With these applications becoming more commonplace, many people in the tech industry are talking about voice becoming the next big user interface. The smartphone screen was the last big development before voice, arguably the tablet could be squeezed in between, but for me the concept is the same in that it’s a second portable screen.

Voice recognition is a different type of medium and has led to tech giants, such as Google and Amazon, investing heavily in research and development around voice recognition as they clearly believe in the platform’s viability.

But how could this new platform impact our industry?

You might well argue that it won’t impact our industry, after all how much did smartphones really change the way we collect overdue debt? It is true that we as an industry haven’t done much to embrace innovation in the smartphone space but it has had quite a large impact indirectly.

Without the smartphone e-collections (collections through digital means e-mails, online portals, web chat etc.) would likely have remained a much less effective channel. The smartphone brought with it constant connectivity which means consumers can be reached at times most convenient to them. It also means payments can be made anywhere.  In my opinion, without the smartphone, ‘self-serve’ portals would not be nearly as widespread as they are today.

But I digress, after all this blog is about voice and not the second screen. The truth is that the biggest benefits to collections through voice are already being implemented across the world through the use of speech/voice analytics. This technology uses software to transcribe full phone calls with ease and pick up key themes and words. It can also identify tones and trends from voices and an array of other data. Voice recognition is already helping our industry in core areas, such as compliance and call center management, and with further investment the usefulness and power of it will grow further.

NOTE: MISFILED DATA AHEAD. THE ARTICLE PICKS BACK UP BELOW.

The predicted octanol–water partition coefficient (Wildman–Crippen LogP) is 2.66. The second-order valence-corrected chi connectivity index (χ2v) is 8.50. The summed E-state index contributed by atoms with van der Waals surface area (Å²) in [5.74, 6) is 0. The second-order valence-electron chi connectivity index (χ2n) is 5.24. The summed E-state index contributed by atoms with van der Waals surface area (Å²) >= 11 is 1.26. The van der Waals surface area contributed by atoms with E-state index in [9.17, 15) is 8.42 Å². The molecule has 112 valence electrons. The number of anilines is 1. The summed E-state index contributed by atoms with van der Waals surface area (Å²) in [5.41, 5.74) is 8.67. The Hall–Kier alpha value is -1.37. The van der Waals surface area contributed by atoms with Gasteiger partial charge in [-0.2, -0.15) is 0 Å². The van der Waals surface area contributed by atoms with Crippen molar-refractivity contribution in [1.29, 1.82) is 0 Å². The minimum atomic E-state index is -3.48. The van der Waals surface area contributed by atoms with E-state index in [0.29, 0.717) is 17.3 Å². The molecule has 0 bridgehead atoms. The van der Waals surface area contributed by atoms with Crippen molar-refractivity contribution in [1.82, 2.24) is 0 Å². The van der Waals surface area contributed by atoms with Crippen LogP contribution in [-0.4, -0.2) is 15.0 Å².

The data that speech analytics provides opens up a whole new world of opportunities, enabling us to generate analysis to drive deeper customer insights, and ultimately improve performance and the customer experience. Could we find the perfect call structure? Can we leverage real-time information to prompt our agents to handle each situation more effectively? Can we recognise which agents are the best at handling certain types of calls? Can we find ways to reduce churn and improve the overall customer experience by optimising interaction? The answer is probably yes, at least to a certain degree, and the key is in the data capture this new technology facilitates.

As a data driven company, this is the part of the technology mix we feel really excited about. Speech analytics are already quite widely adopted further up in the customer lifecycle and are now starting to gain traction in our sector. Although still in its infancy, we are seeing more organisations including a number of our current suppliers adopting this new technology for the sole purpose of improving their collections operations. Compliance is the obvious first step where the technology is put to use today, but as it matures and the data is turned into insight the focus will shift towards optimising performance. This is another example of where compliance was initially seen to be a hindrance but is now helping to improve performance.

Although I believe speech analytics is the voice technology which will have the largest impact on our industry, there are a number of other ways in which voice as a platform can improve how we operate in collections, for example:

• Pre-collections: Payment reminders through new voice devices, e.g. Alexa’s calendar function reminding you that your credit card bill is due;
• Identification and Verification: Using personal voice recognition to verify someone’s identity, for example HSBC is implementing this for their telephone banking services through ‘Voice ID’;
• Artificial Calling: Leveraging voice recognition together with advances in artificial intelligence to perform collections, with the data from speech analytics providing the base for this.

Some of these solutions are currently far from reality and it remains to be seen how impactful they will really be, but I believe that voice can become a great asset helping our industry operate more efficiently and fairly for all parties. It might take some time to get there but done correctly voice could bring significant rewards to the companies who invest in this emerging technology.

Tommy Mortberg is Solution Designer at TDX Group.